Pilot study suggests cannabidiol may reduce severity of chronic anxiety in young people by half

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Findings from a recent pilot study indicated that cannabidiol may significantly improve symptoms of anxiety for young people who have had little success with therapy and allow them to function more comfortably in society.

The study was published in the  , and led by Paul Amminger, MD, PhD, professorial research fellow at Orygen, a non-profit in Parkville, Australia focused on youth mental health research, policy, education, and clinical care.

According to the study, almost half of young people experiencing moderate to severe anxiety are treatment resistant. This investigation aimed to discover the effects of cannabidiol, a non-intoxicating substance derived from cannabis sativa, on young people with this level of anxiety.

The pilot study recruited 31 participants aged 12 to 25 from Orygen’s primary care services. Each patient in the study had shown little to no improvement after undergoing at least five cognitive therapy (CBT) sessions. Participants were at first given 200 milligrams (mg) of cannabidiol per day. Then, after a week, their doses were increased to 400mg a day. Participants who showed little improvement after being on 400mg per day, had a dose increase to 800mg per day. Each patient was offered biweekly CBT for 12 weeks.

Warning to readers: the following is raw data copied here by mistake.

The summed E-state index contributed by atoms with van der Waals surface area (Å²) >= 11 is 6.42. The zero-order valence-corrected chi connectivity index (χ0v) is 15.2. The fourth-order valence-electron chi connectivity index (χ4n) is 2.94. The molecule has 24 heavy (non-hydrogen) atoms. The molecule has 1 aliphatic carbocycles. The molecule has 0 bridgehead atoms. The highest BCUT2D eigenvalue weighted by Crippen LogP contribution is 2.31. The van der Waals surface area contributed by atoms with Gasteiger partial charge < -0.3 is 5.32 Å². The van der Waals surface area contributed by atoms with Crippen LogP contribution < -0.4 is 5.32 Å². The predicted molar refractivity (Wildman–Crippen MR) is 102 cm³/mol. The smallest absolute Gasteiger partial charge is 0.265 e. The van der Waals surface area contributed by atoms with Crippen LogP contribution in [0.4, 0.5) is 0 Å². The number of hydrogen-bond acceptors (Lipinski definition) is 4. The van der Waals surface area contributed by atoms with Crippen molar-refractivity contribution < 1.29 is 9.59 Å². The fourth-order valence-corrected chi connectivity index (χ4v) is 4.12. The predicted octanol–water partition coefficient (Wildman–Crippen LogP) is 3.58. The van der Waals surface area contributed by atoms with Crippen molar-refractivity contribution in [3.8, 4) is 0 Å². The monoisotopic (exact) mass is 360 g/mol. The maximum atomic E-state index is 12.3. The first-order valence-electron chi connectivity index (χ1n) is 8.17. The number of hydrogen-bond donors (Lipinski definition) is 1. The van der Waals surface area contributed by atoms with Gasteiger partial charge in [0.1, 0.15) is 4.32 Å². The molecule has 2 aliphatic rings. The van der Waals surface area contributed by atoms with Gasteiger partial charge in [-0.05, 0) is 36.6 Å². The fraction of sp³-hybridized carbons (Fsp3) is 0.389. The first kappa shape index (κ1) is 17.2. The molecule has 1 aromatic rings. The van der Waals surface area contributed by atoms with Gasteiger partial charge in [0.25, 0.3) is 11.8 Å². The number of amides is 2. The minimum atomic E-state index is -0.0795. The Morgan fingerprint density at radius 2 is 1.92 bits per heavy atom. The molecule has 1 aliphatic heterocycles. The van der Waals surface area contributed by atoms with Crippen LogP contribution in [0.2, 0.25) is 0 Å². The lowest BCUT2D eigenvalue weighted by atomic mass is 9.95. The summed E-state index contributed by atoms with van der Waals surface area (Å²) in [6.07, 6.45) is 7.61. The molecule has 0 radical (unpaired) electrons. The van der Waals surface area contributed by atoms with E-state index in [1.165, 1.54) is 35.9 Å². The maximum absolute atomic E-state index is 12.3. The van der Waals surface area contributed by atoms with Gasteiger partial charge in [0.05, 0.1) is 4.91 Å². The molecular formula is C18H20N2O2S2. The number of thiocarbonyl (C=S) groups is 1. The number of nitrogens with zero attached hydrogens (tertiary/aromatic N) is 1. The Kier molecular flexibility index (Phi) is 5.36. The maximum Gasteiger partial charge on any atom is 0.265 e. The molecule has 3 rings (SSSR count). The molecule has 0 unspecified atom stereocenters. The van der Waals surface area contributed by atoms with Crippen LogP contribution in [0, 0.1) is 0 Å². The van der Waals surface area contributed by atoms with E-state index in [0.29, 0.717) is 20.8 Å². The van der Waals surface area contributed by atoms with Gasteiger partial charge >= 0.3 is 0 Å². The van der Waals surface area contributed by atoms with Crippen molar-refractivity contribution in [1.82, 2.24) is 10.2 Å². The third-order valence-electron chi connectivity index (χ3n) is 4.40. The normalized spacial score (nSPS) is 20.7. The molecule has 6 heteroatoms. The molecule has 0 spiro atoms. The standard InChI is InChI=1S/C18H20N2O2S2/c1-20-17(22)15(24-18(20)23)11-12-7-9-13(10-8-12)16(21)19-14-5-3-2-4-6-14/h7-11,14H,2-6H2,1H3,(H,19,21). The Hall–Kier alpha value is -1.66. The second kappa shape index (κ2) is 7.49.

Severity of anxiety was observed through a clinician-rated scale as well as a self-rated scale, which involved patients filling out a questionnaire that asked about panic attacks, situational anxieties, worries, and flashbacks.

The pilot study’s results showed that on average, participants had a 42.6 percent reduction in anxiety severity and impairment after the 12-week treatment.

“Our pilot study found that cannabidiol not only helped to reduce anxiety symptoms, but it was also very well tolerated – the most common side-effects were mild sedation and mild fatigue but that was at the time when doses were increased and usually went away after a couple of days,” said Amminger in a statement. “We did not see side effects like suicidal thoughts, irritability, or sleep problems, which are not uncommon in people taking SSRIs.”

Although these results were promising, researchers concluded that more research is necessary.

“The next step is a randomized controlled trial, which is the gold standard to test a new intervention. Such a trial needs to be done in a much larger group – around 200 to 250 young people – to enable us to say with some certainty that there is, or is not, real treatment benefits and effects,” Amminger said.